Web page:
“Dhillon's grading sheets (Attachment 1) included boxes to check, which characterized various conditions that are widely recognized as different forms of colitis, including Crohn's disease, ulcerative colitis ("UC"), and infectious, ischemic, and non-specific colitis. In one case (Child 7), Dhillon left the boxes blank, meaning none of these forms of colitis were present. For the remaining 11 children, he checked "non-specific."”

Dr Godlee sent me the sheets, and within perhaps six minutes it was clear to me that, notwithstanding both Wakefield’s and Lewis’s claims, the sheets overwhelmingly didn’t report colitis. My research in 2010 had given me some lay understanding of such matters, and it was clear to me that the scorings were almost all of observations which pathologists would assume to be physiologic. It also seemed to me that “non-specific” merely meant that findings weren’t specific to anything. As it happens, there’s no accepted entity called “non-specific colitis” and you’d be a long time looking for it in gastroenterology textbooks.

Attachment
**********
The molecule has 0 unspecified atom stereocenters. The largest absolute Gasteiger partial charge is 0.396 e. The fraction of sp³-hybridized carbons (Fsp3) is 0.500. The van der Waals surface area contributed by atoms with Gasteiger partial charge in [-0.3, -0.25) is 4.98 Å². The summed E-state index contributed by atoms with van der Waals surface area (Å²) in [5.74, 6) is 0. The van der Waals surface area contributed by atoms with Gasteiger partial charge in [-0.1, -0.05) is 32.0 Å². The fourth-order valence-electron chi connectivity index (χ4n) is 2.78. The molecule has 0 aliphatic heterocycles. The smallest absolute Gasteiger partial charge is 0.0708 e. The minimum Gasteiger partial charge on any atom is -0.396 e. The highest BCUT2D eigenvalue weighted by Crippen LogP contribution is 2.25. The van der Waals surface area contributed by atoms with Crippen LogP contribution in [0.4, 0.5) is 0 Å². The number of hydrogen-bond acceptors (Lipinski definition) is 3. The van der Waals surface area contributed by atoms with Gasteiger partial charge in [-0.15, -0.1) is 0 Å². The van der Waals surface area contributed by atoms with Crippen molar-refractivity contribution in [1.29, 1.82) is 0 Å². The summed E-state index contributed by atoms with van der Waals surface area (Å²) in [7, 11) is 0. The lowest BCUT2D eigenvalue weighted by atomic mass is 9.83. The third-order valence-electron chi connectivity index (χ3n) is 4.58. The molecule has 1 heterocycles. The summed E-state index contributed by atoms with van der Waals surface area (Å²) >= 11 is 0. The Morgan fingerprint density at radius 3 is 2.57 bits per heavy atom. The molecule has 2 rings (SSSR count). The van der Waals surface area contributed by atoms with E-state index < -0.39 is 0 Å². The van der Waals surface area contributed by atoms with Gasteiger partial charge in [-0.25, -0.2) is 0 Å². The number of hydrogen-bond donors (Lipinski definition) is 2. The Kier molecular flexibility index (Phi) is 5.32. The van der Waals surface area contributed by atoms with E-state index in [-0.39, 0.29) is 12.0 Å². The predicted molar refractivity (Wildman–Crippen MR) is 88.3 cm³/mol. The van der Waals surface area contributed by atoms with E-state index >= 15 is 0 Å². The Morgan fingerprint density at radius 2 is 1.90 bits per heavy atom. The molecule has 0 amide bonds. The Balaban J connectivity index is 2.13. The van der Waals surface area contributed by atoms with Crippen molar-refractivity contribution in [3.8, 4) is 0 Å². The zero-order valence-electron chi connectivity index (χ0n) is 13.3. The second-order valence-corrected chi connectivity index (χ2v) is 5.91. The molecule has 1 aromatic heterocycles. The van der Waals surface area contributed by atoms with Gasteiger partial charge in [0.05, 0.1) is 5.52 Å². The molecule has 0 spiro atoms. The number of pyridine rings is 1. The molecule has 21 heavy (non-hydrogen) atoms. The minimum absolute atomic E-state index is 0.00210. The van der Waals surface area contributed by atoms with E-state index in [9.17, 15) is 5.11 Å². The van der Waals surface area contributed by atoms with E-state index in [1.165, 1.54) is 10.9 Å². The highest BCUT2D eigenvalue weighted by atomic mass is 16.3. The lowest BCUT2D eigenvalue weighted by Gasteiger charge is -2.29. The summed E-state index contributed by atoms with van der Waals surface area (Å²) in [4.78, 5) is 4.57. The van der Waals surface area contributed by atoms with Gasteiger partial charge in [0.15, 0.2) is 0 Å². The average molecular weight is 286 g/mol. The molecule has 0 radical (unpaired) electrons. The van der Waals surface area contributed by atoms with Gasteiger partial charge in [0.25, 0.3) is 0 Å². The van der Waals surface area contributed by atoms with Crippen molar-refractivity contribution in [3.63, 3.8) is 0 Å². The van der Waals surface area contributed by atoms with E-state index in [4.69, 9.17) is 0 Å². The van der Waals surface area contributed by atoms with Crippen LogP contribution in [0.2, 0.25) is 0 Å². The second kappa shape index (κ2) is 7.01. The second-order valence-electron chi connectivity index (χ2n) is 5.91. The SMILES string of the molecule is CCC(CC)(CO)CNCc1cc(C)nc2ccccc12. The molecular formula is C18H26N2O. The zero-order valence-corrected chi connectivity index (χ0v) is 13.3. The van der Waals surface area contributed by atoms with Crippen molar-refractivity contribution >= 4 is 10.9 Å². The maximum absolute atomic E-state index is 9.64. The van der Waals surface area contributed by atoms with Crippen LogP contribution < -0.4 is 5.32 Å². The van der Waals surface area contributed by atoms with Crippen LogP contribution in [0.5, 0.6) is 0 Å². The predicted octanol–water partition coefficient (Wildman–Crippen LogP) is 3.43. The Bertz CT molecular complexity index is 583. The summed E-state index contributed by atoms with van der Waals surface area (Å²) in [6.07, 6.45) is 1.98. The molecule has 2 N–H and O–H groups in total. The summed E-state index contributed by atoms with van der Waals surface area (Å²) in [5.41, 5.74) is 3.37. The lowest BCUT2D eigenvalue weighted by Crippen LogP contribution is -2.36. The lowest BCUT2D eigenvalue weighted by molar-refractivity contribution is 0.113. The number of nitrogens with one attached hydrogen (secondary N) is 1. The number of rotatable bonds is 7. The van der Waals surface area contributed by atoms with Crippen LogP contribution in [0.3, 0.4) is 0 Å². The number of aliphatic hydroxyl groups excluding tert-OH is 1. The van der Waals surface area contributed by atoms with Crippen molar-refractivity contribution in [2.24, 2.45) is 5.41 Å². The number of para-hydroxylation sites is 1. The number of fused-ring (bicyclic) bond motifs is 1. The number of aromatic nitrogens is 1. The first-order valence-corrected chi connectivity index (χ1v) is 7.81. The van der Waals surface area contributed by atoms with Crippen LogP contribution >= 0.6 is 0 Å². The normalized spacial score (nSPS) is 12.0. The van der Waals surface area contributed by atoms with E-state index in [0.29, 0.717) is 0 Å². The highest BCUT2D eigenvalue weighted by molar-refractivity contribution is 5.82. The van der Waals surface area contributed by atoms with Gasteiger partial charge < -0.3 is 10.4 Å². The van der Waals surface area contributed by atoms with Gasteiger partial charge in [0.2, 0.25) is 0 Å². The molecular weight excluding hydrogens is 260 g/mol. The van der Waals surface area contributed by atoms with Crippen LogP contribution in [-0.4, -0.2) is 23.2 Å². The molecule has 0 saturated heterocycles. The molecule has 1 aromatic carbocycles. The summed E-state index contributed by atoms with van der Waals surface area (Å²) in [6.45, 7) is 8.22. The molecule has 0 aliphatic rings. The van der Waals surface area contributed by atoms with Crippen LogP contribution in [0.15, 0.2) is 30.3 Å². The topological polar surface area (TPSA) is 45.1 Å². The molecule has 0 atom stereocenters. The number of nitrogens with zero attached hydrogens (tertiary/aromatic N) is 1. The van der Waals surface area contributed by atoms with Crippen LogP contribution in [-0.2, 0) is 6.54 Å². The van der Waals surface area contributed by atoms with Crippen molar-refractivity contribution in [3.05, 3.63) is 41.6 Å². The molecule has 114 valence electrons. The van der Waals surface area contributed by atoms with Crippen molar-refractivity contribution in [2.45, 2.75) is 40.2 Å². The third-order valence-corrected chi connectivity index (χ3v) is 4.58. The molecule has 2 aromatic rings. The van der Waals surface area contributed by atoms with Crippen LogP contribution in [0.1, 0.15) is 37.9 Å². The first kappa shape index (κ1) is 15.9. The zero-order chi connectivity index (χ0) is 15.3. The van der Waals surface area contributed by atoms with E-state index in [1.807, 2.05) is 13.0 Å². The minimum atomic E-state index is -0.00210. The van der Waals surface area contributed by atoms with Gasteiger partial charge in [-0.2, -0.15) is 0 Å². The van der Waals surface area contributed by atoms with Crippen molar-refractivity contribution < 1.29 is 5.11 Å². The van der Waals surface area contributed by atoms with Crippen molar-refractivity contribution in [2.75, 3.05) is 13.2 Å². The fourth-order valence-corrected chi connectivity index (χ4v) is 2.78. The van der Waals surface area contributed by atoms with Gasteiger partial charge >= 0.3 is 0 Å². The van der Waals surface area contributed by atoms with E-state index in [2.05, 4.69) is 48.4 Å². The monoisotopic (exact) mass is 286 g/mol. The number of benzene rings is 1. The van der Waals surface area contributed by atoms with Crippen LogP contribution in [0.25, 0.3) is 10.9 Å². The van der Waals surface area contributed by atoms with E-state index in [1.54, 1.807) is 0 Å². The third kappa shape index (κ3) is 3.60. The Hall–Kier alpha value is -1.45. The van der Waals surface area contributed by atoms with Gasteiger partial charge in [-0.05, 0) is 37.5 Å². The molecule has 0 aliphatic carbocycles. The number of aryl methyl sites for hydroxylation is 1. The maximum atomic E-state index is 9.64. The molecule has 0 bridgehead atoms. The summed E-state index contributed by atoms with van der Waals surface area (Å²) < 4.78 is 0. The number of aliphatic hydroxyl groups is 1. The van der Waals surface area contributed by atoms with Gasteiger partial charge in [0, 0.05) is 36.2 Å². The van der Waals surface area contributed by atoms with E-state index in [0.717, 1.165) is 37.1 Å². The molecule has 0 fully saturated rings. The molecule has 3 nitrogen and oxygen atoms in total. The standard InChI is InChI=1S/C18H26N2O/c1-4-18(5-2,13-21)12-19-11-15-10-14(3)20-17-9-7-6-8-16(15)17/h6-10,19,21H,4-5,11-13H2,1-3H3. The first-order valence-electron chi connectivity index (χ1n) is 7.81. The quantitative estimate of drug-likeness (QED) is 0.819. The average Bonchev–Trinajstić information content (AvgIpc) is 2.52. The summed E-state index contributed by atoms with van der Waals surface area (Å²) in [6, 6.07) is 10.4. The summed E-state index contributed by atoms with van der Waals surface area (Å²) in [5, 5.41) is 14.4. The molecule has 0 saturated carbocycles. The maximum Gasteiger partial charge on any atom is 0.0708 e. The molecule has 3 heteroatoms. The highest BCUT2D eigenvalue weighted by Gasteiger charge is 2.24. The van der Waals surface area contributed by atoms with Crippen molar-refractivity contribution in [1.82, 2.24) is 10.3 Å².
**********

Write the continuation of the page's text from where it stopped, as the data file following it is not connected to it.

I was surprised that Lewis appeared not to understand relatively elementary fundamentals of GI histopathology when he was representing himself to us as an expert. He evidently couldn’t, or, worse, wouldn’t, read the grading sheets and make sense of them. Within perhaps an hour, I advised Dr Godlee to promptly put the sheets out for expert review. I’m aware of perhaps seven experts who subsequently looked at them. All of them said what I’d said. The sheets largely noted observations of apparently healthy bowel mucosa, and the “non-specific” tick-box wasn’t meant to indicate a finding of colitis.

This was a significant development in the overall MMR story. Here were previously unseen raw data, explicitly invoked by Wakefield as evidence of colitis and of a putative “new inflammatory bowel disease” associated with autism and MMR, which he would later call “autistic enterocolitis”. This was pivotal material which helped to launch the MMR vaccine crisis. And yet the data didn’t show what Wakefield claimed. Nor did they square with what he and others had told the GMC panel, which took evidence under oath. We forthwith began preparing a further report in a BMJ series “Secrets of the MMR scare”, begun in January 2011, when, by coincidence, Lewis was in Montego Bay with Wakefield.